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Rights on hold: Pioneer

Despite winning a major victory for rights of those in Alberta’s gaycommunity 10 years ago, Delwin Vriend says the province’s is stilldragging its heels on rights protections.<br />Vriend, 42, successfully fought the province all the way to the SupremeCourt of Canada to have sexual orientation recognized under theAlberta’s human rights law, but it has yet to be modernized by the Torygovernment.


Despite winning a major victory for rights of those in Alberta’s gay community 10 years ago, Delwin Vriend says the province’s is still dragging its heels on rights protections.
Vriend, 42, successfully fought the province all the way to the Supreme Court of Canada to have sexual orientation recognized under the Alberta’s human rights law, but it has yet to be modernized by the Tory government.
“Ten years later, I see a government that’s still acting childishly by not including sexual orientation in the Human Rights Act,” said Vriend yesterday on the anniversary of the landmark ruling.
“I am almost tempted to talk to the government in a childish manner so they would understand ... Hopefully the government grows up and acts in a more mature manner.”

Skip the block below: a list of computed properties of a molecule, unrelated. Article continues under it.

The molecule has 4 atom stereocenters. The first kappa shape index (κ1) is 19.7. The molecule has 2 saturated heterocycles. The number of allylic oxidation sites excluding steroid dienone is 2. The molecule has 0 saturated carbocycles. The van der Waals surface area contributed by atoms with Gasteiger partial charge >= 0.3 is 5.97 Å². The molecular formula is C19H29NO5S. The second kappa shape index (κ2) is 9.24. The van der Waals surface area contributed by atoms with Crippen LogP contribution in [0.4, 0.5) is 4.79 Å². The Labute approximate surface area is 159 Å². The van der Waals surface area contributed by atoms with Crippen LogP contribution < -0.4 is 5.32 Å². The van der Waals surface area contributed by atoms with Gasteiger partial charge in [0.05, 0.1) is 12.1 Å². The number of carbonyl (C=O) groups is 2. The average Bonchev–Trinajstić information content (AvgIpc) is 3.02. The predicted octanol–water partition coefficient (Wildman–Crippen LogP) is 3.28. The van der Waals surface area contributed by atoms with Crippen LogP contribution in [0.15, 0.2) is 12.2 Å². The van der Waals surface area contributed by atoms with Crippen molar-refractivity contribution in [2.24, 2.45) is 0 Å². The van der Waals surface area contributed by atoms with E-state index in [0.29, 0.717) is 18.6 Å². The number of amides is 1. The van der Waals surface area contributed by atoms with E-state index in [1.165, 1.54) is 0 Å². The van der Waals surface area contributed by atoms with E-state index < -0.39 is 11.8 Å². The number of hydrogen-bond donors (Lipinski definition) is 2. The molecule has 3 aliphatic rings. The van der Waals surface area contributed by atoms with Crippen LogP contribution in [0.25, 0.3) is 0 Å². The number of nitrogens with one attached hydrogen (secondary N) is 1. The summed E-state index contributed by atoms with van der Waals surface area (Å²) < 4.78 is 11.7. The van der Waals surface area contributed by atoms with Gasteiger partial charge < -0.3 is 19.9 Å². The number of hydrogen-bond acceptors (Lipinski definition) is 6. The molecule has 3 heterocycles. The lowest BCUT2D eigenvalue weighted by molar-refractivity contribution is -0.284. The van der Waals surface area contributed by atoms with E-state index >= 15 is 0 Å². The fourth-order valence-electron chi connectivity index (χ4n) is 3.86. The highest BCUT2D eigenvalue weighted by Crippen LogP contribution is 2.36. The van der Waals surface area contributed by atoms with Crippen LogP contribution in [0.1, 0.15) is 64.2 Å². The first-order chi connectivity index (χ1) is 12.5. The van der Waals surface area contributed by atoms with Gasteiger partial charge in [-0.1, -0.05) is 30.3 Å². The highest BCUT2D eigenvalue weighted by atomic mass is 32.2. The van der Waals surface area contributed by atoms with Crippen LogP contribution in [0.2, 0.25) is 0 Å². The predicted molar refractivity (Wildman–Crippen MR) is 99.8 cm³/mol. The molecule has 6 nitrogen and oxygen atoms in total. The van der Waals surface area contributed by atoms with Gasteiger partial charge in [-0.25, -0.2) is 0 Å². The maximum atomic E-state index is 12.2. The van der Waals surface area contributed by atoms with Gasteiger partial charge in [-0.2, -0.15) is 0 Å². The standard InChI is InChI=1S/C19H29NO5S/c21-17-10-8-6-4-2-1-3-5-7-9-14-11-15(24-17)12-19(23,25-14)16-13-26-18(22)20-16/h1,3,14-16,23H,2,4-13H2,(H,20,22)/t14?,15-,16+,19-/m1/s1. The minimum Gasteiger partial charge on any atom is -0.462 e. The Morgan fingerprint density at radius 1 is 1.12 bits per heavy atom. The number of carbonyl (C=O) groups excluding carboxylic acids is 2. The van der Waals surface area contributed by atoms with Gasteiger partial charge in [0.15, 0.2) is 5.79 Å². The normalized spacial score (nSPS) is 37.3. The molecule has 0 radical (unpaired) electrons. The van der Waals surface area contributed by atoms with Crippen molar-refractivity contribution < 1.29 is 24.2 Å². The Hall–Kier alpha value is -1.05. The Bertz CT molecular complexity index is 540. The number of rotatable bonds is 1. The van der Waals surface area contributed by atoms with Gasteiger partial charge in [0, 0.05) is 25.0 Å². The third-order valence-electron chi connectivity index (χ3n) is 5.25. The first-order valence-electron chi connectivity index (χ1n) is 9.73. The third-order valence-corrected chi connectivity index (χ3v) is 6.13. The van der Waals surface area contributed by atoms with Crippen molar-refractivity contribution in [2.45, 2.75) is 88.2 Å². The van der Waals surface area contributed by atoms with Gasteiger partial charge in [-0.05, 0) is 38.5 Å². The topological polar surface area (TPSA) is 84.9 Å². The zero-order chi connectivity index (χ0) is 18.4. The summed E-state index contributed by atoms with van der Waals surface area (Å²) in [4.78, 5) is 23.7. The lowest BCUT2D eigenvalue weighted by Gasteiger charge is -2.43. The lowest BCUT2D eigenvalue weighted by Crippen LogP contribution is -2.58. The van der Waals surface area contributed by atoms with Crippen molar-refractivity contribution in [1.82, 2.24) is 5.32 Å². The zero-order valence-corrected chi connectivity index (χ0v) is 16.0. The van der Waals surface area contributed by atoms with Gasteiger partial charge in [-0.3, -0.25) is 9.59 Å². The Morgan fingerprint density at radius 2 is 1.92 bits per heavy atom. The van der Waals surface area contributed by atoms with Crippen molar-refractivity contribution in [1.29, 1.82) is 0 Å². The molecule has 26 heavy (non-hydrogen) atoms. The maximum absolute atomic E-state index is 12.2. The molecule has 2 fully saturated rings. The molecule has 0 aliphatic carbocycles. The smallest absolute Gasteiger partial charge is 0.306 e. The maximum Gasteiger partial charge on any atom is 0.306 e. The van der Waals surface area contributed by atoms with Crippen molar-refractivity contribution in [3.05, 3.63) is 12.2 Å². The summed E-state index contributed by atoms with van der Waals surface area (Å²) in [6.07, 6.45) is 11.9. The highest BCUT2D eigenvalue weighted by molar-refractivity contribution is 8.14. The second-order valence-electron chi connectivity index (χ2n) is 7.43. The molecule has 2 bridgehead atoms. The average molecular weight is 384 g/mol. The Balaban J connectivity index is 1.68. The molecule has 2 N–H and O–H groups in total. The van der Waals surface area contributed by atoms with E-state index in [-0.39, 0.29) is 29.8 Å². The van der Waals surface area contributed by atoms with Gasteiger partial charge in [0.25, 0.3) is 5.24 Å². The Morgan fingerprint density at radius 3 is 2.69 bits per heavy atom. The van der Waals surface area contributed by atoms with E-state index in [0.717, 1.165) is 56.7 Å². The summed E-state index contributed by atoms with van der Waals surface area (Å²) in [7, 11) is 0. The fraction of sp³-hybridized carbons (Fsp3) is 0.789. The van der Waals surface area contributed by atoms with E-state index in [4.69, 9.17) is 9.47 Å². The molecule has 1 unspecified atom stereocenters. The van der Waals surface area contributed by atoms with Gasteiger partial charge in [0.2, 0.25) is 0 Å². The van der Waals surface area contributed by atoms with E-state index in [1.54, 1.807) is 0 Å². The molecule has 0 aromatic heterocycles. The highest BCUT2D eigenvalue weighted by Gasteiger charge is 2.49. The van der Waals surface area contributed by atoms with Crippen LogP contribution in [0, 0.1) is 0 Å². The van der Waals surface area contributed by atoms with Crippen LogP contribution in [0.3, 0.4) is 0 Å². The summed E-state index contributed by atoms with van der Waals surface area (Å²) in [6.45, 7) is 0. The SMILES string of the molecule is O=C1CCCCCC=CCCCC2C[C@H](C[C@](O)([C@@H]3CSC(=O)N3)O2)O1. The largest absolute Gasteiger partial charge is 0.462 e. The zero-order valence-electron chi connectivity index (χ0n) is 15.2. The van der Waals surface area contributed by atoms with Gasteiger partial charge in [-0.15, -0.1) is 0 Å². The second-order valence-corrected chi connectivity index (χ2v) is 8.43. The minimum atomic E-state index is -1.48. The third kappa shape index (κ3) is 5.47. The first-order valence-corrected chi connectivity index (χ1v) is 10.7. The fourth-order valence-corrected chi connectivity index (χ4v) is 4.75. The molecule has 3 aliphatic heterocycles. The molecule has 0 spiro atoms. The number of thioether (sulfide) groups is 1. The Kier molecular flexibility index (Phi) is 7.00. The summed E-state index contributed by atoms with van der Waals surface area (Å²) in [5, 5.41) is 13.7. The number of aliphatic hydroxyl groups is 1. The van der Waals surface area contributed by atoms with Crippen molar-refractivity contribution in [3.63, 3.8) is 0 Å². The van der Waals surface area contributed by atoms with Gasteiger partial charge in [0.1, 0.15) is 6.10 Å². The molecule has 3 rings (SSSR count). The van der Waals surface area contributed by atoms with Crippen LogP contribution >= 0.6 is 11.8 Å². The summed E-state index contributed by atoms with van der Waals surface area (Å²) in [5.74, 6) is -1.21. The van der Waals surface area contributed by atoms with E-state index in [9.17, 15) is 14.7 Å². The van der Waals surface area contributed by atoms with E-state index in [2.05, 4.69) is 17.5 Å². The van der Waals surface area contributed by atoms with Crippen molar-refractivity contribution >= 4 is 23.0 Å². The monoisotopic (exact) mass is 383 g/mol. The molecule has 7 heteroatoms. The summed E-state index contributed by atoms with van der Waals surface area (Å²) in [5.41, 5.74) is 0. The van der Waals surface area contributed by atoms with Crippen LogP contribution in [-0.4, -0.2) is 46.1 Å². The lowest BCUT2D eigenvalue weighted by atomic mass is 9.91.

The province’s Human Rights Commission has handled close to 200 human rights cases involving sexual orientation since the ruling, but the province’s human rights law has never been changed.
Alberta Culture Minister Lindsay Blackett said yesterday the province is close to starting a review of the province’s human rights commission, along with the human rights act.
The review, however, will take months, said Blackett.
“We would love to make sure that our human rights commission is reflective of as many Albertans as possible,” said Blackett. “We are firmly in the belief that no Albertan should be discriminated against.”
Vriend began his fight with the province back in January 1992 after the Edmonton-based; Christian-focused Kings College fired him after he admitted he was in a same-sex relationship.
After attempting to file a human rights complaint, Vriend’s case was denied by the Alberta Human Rights Commission since sexual orientation was not protected by provincial law, sparking the six-year legal battle.
“I really don’t feel like a hero, I was just a face in this case,” said Vriend, who now lives in Paris.
-jeff.cummings@metronews.ca

 
 
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